Feeding the world: Why GE crops don't contribute to food security
Much of the investment in genetic engineering has been spent on crops that do very little to expand the global food supply. Globally, corn and soybeans account for about 80 percent of the land area devoted to growing genetically engineered crops,6 and both are overwhelmingly used for animal feed and biofuels. Most of the investment in GE crops ends up feeding cows and cars, not people. Moreover, seed companies’ investment in improving yields in already high-yielding areas does little to improve food security; it mainly helps line the pockets of seed and chemical companies, large-scale growers and producers of corn ethanol.
The narrative that GE crops will help feed the world ignores the fact that hunger is mostly the result of poverty. It is true that about 70 percent of the world’s poor are farmers7 and that improving their crop yields could help raise them out of poverty, but what truly limits the productivity of small farmers are the lack of basic resources such as fertilizer, water and the infrastructure to transport crops to market.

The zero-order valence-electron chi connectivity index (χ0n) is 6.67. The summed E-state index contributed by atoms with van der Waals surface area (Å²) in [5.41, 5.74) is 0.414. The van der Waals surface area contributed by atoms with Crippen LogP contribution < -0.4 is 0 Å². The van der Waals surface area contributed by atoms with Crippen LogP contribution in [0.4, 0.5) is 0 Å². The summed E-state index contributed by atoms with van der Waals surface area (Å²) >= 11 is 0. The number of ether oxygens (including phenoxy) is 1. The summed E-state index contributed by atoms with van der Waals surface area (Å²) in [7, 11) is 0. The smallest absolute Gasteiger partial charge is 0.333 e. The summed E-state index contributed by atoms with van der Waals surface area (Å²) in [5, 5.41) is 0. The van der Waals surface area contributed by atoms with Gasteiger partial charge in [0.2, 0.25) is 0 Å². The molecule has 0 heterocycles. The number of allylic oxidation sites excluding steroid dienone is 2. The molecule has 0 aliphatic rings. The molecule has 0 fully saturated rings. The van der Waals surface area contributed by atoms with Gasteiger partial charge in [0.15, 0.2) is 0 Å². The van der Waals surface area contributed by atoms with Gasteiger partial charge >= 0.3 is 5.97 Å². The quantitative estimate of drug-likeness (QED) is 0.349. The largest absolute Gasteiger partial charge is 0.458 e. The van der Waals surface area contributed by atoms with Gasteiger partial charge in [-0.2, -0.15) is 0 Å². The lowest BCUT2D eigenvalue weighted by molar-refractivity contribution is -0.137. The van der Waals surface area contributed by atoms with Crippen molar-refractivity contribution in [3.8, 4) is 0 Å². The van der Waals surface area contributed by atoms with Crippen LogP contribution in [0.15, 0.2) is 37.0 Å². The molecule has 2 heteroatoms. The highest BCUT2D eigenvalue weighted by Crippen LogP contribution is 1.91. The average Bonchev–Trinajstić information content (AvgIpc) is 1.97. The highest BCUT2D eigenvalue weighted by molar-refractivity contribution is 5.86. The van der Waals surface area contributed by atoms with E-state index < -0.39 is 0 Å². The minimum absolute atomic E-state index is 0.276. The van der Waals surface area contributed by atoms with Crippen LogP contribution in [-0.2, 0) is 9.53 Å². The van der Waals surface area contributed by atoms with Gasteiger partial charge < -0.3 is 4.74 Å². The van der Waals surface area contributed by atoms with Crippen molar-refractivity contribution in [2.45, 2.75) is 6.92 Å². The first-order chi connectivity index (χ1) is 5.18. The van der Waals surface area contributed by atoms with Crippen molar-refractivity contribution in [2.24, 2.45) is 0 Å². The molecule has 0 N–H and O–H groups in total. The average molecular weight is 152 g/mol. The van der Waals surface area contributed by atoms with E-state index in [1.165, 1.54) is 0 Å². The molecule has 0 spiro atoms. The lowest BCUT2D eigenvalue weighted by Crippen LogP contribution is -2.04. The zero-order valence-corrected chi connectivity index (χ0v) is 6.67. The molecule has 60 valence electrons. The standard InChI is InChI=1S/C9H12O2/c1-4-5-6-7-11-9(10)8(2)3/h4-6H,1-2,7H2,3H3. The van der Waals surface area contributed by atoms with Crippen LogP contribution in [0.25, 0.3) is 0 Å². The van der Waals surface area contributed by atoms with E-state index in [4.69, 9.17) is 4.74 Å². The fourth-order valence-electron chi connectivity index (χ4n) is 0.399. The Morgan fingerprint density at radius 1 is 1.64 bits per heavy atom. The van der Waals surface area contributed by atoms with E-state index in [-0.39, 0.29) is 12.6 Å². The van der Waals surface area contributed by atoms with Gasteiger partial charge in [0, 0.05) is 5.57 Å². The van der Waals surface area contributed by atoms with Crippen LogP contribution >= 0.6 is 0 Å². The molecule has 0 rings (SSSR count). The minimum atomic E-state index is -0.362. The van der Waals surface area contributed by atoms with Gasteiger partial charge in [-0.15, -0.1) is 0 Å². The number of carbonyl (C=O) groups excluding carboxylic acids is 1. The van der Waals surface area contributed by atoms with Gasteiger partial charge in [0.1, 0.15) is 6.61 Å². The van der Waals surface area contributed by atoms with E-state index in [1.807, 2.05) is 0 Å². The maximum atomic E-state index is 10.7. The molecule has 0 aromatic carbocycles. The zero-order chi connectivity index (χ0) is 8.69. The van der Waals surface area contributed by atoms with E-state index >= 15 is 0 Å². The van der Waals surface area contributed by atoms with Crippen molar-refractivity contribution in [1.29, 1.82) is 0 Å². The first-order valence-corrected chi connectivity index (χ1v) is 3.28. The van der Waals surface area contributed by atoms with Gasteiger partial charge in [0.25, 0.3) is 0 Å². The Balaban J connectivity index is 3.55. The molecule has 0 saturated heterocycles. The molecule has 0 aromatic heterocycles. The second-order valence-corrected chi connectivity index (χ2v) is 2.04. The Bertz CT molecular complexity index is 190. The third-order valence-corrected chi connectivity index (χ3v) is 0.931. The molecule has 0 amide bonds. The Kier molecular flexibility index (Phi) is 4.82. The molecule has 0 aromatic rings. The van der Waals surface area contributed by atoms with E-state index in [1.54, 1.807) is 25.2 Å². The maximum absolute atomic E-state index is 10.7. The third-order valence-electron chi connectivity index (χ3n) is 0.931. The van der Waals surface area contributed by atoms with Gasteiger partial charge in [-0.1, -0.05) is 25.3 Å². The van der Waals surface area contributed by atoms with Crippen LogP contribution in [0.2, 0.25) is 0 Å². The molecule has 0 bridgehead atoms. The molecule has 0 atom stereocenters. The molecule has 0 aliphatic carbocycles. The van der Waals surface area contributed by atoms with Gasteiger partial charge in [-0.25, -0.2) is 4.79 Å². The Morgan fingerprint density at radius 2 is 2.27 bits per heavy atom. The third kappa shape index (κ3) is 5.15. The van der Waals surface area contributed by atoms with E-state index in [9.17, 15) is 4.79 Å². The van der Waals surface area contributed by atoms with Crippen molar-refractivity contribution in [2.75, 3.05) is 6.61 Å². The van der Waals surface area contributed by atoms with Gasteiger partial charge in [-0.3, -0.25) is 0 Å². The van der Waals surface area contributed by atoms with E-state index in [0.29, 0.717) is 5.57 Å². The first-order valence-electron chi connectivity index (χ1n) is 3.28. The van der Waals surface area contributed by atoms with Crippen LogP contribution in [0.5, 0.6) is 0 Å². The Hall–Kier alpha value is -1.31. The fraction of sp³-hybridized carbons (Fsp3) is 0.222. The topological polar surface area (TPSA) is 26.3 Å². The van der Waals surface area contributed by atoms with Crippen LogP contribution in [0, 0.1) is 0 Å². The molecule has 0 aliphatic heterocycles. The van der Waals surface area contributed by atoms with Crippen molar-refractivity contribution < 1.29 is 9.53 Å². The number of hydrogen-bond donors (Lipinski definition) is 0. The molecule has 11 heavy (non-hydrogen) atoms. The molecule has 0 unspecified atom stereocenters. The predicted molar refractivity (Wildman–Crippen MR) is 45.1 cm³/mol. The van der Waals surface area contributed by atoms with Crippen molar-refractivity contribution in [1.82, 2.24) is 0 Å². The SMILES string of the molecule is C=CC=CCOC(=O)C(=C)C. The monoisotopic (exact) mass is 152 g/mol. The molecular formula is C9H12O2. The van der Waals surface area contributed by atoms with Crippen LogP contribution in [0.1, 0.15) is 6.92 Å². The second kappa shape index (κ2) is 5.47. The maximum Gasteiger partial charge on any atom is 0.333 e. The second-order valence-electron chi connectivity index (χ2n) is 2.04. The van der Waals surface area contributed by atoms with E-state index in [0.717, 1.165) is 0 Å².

If Big Ag companies truly want to guarantee that poor farmers can feed themselves, the cheapest way would be to ensure that they have the right mix of fertilizers and to help with infrastructure improvements such as roads to market. In regions such as Africa, farmers can only afford a tenth of the fertilizer recommended for their crops.8 Industry-supported research found that it can take more than $100 million to research and develop9 a single genetically engineered variety, money that would be better spent to address the factors that frequently limit crop yields. By comparison, it typically costs only about $1 million to develop a new variety by traditional breeding techniques.10,11 In Africa, moreover, traditional crossbreeding has so far outperformed genetic engineering in improving crops’ drought tolerance and efficiency of resource use.